Luckily, us developers, had the community to the rescue. It provided awesome tools like grunt and gulp to bundle up you project and great styling tools like sass and fantastic libraries like Angular (and backbone and bower and browserify and I can’t mention it all). And the web developers were happy again. So much has happened in just few years.
The web components standard
Quickly we (almost completely) forgot how to do simple things. We now easily deliver a 250 kilobytes “Hello world” app. We structure model, data stores, services and multiple views for a simple registration form. We are now riding dragons like bosses.
Meanwhile, big things happened with browsers. They matured.
Since most of frameworks must deal with rendering and handling the UI as well as providing stuff like patterns and structure, they provide different implementations and approaches. Because of that we are doomed to endlessly port UI components from framework X to framework Y all the time. Everyone that have used some fancy calendar built with jQuery and had to search within millions of ports like mentioned above “ng2-fancy-calendar”… You know what I’m getting at. Every badge and every drop-down needs to be rebuilt ten times so it can work in ten different frameworks and components which aren’t interopable.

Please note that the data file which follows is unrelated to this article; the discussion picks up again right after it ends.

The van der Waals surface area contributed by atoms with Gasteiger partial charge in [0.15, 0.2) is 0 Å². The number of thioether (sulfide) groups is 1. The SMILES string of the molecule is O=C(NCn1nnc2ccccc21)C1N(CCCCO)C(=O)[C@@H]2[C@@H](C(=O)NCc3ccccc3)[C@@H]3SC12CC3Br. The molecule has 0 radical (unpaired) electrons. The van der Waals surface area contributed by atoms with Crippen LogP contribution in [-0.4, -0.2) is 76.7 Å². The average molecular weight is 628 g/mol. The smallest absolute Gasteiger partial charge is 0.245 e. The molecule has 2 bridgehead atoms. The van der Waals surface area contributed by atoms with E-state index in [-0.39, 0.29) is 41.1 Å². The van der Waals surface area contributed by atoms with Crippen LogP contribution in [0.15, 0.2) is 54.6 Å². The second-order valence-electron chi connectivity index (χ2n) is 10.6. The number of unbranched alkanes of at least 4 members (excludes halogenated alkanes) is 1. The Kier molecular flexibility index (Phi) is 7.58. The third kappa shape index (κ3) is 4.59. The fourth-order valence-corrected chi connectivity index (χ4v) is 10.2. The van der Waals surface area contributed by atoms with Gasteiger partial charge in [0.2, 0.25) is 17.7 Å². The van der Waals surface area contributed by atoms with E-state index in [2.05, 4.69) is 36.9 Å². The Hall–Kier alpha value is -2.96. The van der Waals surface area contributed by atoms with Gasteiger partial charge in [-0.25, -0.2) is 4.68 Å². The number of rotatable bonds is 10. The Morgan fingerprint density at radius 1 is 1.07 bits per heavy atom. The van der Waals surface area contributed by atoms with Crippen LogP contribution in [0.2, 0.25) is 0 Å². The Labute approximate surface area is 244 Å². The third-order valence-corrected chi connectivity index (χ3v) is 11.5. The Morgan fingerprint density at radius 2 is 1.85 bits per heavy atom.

Big companies invest tons of money and man hours to integrate a framework into their products. Porting is expensive.
Those companies, then, spend a lot of time and money porting components and building whole UI libraries which works with their selected framework. So they start working, and when they are about 75% there, a new framework suddenly arise. Now the dev team wants to migrate and the company has to choose between migrating all their work and rebuilding everything again (and make dev team happy) or lose their developers to the trends. This is a big problem which costs big money. As a software consultant (at Tikal knowledge) I have many times seen companies get stuck with two years “old” frameworks and cannot hire developers — nobody wants to work with it anymore. Two years old! It is a serious problem for software companies as it is also a problem for us developers. Do we really want our job to be focused on rebuilding everything over and over again for different stacks? We need to stop being imprisoned by libraries and tools! But how?